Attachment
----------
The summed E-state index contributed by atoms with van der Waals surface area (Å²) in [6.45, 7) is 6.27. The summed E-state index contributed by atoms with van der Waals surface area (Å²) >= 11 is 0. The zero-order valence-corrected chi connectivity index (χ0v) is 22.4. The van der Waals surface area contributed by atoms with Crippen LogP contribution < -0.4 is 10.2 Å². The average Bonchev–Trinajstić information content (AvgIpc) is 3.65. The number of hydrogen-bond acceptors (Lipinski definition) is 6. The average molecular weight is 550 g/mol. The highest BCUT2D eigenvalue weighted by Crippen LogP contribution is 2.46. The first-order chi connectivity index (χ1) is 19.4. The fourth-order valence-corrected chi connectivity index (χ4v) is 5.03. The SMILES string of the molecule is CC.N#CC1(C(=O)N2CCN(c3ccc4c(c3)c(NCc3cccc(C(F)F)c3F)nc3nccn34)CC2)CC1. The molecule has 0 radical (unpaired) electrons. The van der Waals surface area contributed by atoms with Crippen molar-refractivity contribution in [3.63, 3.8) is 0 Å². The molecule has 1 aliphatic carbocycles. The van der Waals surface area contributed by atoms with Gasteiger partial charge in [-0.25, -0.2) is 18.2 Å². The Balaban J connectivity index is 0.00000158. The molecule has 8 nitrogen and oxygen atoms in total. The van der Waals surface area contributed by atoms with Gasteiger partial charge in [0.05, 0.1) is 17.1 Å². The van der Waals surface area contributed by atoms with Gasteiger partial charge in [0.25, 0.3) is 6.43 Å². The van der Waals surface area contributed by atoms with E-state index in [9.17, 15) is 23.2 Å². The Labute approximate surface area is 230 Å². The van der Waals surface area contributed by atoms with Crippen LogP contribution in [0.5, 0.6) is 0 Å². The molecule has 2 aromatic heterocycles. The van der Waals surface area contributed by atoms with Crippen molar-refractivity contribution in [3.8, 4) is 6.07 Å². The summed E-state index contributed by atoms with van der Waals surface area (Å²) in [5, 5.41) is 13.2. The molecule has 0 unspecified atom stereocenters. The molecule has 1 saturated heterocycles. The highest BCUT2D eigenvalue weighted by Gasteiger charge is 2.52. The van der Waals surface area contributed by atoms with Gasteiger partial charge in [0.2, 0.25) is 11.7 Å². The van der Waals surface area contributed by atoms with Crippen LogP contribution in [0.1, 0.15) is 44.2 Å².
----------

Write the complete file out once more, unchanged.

The summed E-state index contributed by atoms with van der Waals surface area (Å²) in [6.45, 7) is 6.27. The summed E-state index contributed by atoms with van der Waals surface area (Å²) >= 11 is 0. The zero-order valence-corrected chi connectivity index (χ0v) is 22.4. The van der Waals surface area contributed by atoms with Crippen LogP contribution < -0.4 is 10.2 Å². The average Bonchev–Trinajstić information content (AvgIpc) is 3.65. The number of hydrogen-bond acceptors (Lipinski definition) is 6. The average molecular weight is 550 g/mol. The highest BCUT2D eigenvalue weighted by Crippen LogP contribution is 2.46. The first-order chi connectivity index (χ1) is 19.4. The fourth-order valence-corrected chi connectivity index (χ4v) is 5.03. The SMILES string of the molecule is CC.N#CC1(C(=O)N2CCN(c3ccc4c(c3)c(NCc3cccc(C(F)F)c3F)nc3nccn34)CC2)CC1. The molecule has 0 radical (unpaired) electrons. The van der Waals surface area contributed by atoms with Crippen molar-refractivity contribution in [3.63, 3.8) is 0 Å². The molecule has 1 aliphatic carbocycles. The van der Waals surface area contributed by atoms with Gasteiger partial charge in [-0.25, -0.2) is 18.2 Å². The Balaban J connectivity index is 0.00000158. The molecule has 8 nitrogen and oxygen atoms in total. The van der Waals surface area contributed by atoms with Gasteiger partial charge in [0.05, 0.1) is 17.1 Å². The van der Waals surface area contributed by atoms with Gasteiger partial charge in [0.25, 0.3) is 6.43 Å². The van der Waals surface area contributed by atoms with E-state index in [9.17, 15) is 23.2 Å². The Labute approximate surface area is 230 Å². The van der Waals surface area contributed by atoms with Crippen LogP contribution in [0.5, 0.6) is 0 Å². The molecule has 2 aromatic heterocycles. The van der Waals surface area contributed by atoms with Crippen molar-refractivity contribution in [3.8, 4) is 6.07 Å². The summed E-state index contributed by atoms with van der Waals surface area (Å²) in [5, 5.41) is 13.2. The molecule has 0 unspecified atom stereocenters. The molecule has 1 saturated heterocycles. The highest BCUT2D eigenvalue weighted by Gasteiger charge is 2.52. The van der Waals surface area contributed by atoms with Gasteiger partial charge in [0.2, 0.25) is 11.7 Å². The van der Waals surface area contributed by atoms with Crippen LogP contribution in [0.1, 0.15) is 44.2 Å².